In the study of statistics, frequentist inference represents one of the main schools of thought in discussing the frequency and/or proportion of data from which conclusions are drawn. Statistical practices, such as the concepts of hypothesis testing and the construction of confidence intervals, are based from this theory of thought.
Frequentist inference is based from the idea that probability is a limiting frequency1. The framework for frequentist inference is that probabilities are based from experiments with an infinite number of sequences and thus, a probability can be formulated once trials for an experiment have been run numerous times. Essentially, the probability measure which is generated explains the likelihood of similar occurrences taking place if that experiment was replicated again and again.
For instance, when probability statements are made such as ones involving confidence intervals, say a 95% confidence interval, this details the likelihood of whether a repeated event lies within this 95% range. Under the frequentist approach, probabilities are not attributed to unknown parameters. Instead, parameters are set as fixed, non-random qualities1.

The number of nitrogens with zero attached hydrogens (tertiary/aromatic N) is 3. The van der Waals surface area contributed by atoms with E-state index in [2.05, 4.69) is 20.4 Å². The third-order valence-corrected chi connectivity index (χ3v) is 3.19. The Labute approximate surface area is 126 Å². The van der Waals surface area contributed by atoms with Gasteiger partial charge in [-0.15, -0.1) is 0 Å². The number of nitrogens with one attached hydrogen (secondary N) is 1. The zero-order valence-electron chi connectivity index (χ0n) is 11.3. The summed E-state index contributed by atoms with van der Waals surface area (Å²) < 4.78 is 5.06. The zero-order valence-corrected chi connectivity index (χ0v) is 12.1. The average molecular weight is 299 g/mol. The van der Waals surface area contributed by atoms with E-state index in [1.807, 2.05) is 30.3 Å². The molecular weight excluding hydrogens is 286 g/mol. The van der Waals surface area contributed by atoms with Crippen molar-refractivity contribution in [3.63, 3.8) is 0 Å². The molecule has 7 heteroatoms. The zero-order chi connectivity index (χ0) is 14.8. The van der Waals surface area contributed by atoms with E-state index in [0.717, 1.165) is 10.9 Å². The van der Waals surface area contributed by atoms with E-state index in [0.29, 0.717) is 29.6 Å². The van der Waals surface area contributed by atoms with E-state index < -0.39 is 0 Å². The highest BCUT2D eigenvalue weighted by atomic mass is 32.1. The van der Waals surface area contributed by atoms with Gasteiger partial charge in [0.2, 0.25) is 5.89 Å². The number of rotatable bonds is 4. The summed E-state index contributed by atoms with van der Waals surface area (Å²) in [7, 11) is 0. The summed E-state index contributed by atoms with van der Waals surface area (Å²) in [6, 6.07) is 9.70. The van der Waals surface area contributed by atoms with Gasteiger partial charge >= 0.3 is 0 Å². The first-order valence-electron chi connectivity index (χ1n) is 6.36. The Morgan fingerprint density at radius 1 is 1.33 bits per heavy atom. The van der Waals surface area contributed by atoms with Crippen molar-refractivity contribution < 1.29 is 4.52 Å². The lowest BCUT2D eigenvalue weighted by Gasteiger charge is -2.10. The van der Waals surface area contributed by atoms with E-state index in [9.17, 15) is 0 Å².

Furthermore, the frequentist inference approach is continuously contested against the Bayesian School of practice. Several differences separate these two theories. For one, the way probability is defined differs because with the Bayesian theory probability can be associated for what is known about a parameter using the probability distribution2. Secondly, Bayesian statistics can be applied to unknown parameters.
The main feature of frequentist inference is its basis on the hypothetical repetition of data from a sample. This allows researchers to make generalizations from samples and inferences which can be applied to the population at large. Hypothesis testing, point estimates and confidence interval estimates concerning a fixed, but unknown population parameter can be focused upon under this train of thought2.
1. Wagenmakers, E-J., Lee, M., Lodewyckx, T., and Iverson, G. (2014). Preprint of the Book Chapter: "Bayesian Versus Frequentist Inference". Retrieved from: http://www.socsci.uci.edu/~mdlee/WagenmakersEtAl2008.pdf
2. Skrepnek, G.H. (2009). Frequentist Approach. In Encyclopedia of Medical Decision Making. Retrieved from: http://knowledge.sagepub.com.proxy.queensu.ca/view/medical/n154.xml?rskey=R2AdTP&row=2